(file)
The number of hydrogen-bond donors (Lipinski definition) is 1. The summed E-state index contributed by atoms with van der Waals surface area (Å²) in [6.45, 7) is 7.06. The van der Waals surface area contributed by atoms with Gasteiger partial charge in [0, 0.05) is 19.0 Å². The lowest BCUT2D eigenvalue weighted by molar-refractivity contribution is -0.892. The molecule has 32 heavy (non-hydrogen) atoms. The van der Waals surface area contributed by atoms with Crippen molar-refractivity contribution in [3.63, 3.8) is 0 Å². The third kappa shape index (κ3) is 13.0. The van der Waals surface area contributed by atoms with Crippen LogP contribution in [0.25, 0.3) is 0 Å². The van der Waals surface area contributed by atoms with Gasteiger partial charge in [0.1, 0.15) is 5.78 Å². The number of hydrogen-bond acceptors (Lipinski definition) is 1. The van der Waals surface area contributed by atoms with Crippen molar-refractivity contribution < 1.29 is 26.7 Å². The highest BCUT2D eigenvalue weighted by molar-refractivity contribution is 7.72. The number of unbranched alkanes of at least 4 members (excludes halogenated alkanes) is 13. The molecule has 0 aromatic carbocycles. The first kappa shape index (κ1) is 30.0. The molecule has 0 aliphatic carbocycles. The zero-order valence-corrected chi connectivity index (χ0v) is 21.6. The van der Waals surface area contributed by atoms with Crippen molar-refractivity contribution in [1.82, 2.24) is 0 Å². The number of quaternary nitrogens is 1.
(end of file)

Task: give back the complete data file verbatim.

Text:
The number of hydrogen-bond donors (Lipinski definition) is 1. The summed E-state index contributed by atoms with van der Waals surface area (Å²) in [6.45, 7) is 7.06. The van der Waals surface area contributed by atoms with Gasteiger partial charge in [0, 0.05) is 19.0 Å². The lowest BCUT2D eigenvalue weighted by molar-refractivity contribution is -0.892. The molecule has 32 heavy (non-hydrogen) atoms. The van der Waals surface area contributed by atoms with Crippen molar-refractivity contribution in [3.63, 3.8) is 0 Å². The third kappa shape index (κ3) is 13.0. The van der Waals surface area contributed by atoms with Crippen LogP contribution in [0.25, 0.3) is 0 Å². The van der Waals surface area contributed by atoms with Gasteiger partial charge in [0.1, 0.15) is 5.78 Å². The number of hydrogen-bond acceptors (Lipinski definition) is 1. The van der Waals surface area contributed by atoms with Crippen molar-refractivity contribution < 1.29 is 26.7 Å². The highest BCUT2D eigenvalue weighted by molar-refractivity contribution is 7.72. The number of unbranched alkanes of at least 4 members (excludes halogenated alkanes) is 13. The molecule has 0 aromatic carbocycles. The first kappa shape index (κ1) is 30.0. The molecule has 0 aliphatic carbocycles. The zero-order valence-corrected chi connectivity index (χ0v) is 21.6. The van der Waals surface area contributed by atoms with Crippen molar-refractivity contribution in [1.82, 2.24) is 0 Å². The number of quaternary nitrogens is 1.